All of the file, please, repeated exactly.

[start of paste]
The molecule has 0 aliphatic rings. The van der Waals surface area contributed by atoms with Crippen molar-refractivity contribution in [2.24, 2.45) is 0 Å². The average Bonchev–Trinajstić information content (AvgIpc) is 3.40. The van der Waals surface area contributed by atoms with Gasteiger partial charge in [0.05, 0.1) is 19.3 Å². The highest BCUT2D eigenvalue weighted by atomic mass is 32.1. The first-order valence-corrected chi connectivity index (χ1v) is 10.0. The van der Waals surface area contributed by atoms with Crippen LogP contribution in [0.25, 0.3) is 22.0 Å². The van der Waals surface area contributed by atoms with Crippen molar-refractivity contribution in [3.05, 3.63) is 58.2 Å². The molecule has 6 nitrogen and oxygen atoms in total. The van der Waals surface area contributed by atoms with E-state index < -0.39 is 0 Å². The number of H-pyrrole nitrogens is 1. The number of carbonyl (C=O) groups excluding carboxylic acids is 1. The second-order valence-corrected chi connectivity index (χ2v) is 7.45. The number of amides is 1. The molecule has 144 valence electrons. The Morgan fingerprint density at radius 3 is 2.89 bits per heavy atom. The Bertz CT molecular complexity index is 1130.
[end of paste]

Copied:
The molecule has 0 aliphatic rings. The van der Waals surface area contributed by atoms with Crippen molar-refractivity contribution in [2.24, 2.45) is 0 Å². The average Bonchev–Trinajstić information content (AvgIpc) is 3.40. The van der Waals surface area contributed by atoms with Gasteiger partial charge in [0.05, 0.1) is 19.3 Å². The highest BCUT2D eigenvalue weighted by atomic mass is 32.1. The first-order valence-corrected chi connectivity index (χ1v) is 10.0. The van der Waals surface area contributed by atoms with Crippen LogP contribution in [0.25, 0.3) is 22.0 Å². The van der Waals surface area contributed by atoms with Crippen molar-refractivity contribution in [3.05, 3.63) is 58.2 Å². The molecule has 6 nitrogen and oxygen atoms in total. The van der Waals surface area contributed by atoms with E-state index < -0.39 is 0 Å². The number of H-pyrrole nitrogens is 1. The number of carbonyl (C=O) groups excluding carboxylic acids is 1. The second-order valence-corrected chi connectivity index (χ2v) is 7.45. The number of amides is 1. The molecule has 144 valence electrons. The Morgan fingerprint density at radius 3 is 2.89 bits per heavy atom. The Bertz CT molecular complexity index is 1130.